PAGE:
Then came 1980: the year it became obligatory to wear the veil at school. (1.4)
One thing that's important to note is that only women wear the veil. The boys' clothes change, but they're never as restrictive as a veil. Couldn't they at least make the boys wear a propeller beanie or something?
"[Marji] should start learning to defend her rights as a woman right now!" (10.32)
Marji gets a lot of her feminist nature from her mother. If her mother was the type of person to wear the veil and force Marji into wearing it also, without having a discussion about how wrong she felt it was, Marji would be a different person. Heck, we probably wouldn't have this book were it not for her mother's influence.
I wanted to be an educated, liberated woman. And if the pursuit of knowledge meant getting cancer, so be it. (10.14)
Marji really wants to be independent, even if—like Marie Curie —she does so at the expense of her health. As we've said a few times, freedom always comes at a price, even if we're talking about the freedom that comes with gender equality.
"They insulted me. They said that women like me should be pushed up against a wall and f***ed and then thrown in the garbage." (10.19)
This traumatic experience happens to Marji's mother because she's not wearing a veil. Iran decides to let the rapists win—instead of punishing these men, their solution is to repress women further, and make them all veil their bodies. By doing this, they are also saying that all men are rapists who cannot control their urges. Neither sex wins when this attitude prevails.
"Soon, it won't just be food. With all those sluts out there, we're going to have to watch our husbands." (12.42)
Whoa. Persepolis just got real, y'all, turning into an episode of the Bad Girls Club. It's incredible how fast the women of Iran turn against each other, referring to other women as sluts for no reason other than to shame them and humiliate them in public.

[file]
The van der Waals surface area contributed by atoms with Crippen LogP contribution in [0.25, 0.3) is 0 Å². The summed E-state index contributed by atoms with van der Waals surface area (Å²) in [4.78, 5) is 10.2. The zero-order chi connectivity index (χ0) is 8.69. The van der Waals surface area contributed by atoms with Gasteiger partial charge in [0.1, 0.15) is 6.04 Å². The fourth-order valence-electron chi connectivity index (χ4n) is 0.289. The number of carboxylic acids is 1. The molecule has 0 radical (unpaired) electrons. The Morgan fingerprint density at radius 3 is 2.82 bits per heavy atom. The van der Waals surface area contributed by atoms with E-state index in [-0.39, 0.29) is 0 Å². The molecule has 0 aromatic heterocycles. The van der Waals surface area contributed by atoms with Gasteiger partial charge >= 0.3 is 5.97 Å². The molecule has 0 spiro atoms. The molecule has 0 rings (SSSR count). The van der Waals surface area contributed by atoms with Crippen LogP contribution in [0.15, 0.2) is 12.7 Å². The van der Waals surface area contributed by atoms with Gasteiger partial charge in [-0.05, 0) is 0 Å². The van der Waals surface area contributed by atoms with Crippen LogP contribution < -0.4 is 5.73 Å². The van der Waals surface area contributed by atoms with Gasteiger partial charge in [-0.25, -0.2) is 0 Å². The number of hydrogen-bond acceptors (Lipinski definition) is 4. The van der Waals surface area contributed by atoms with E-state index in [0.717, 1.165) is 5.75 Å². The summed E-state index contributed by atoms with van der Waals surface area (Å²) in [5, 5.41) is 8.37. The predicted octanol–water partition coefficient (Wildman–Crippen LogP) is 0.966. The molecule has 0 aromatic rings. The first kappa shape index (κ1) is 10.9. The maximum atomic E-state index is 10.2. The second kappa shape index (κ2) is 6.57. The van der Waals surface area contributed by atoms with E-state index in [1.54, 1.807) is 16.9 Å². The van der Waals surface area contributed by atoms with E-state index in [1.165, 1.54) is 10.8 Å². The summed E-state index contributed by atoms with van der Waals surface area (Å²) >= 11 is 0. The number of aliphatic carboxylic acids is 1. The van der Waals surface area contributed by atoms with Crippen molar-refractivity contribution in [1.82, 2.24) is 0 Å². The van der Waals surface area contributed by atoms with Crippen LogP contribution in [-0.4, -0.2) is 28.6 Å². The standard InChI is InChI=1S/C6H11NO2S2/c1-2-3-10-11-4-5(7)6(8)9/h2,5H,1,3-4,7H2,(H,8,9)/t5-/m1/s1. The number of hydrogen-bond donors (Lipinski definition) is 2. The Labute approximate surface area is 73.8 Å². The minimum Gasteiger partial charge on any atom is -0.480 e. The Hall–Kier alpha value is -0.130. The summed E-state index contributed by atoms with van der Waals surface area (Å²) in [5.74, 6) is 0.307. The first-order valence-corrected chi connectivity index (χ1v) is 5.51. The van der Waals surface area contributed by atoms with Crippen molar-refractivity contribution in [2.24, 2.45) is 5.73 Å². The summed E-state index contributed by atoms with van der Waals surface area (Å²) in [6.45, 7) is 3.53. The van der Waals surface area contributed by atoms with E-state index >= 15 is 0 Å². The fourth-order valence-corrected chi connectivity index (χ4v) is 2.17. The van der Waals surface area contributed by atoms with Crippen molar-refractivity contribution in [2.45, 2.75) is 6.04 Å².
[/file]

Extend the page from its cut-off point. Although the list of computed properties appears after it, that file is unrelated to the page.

"It's against the law to kill a virgin, so a guardian of the revolution marries her and takes her virginity before executing her. Do you understand what that means??" (19.19-19.21)
The implications of this are insane. It further illustrates how much women are considered property, objects to be used by the men of Iran. It also helps explain why Marji's mother is super-protective of her daughter. As women, Marji and her mom have more to fear in Iran than men do. It's a dangerous place for women.
Simone [de Beauvoir] explained that if women peed standing up, their perception of life would change. […] As an Iranian woman, before learning to urinate like a man, I needed to learn to become a liberated and emancipated woman. (22.22, 22.23)
Standing up and peeing like a man is a purely symbolic act for Marjane to recognize her independence. It doesn't actually do anything except get her leg all wet. It does, however, help her to realize that she needs to take concrete actions to assert herself.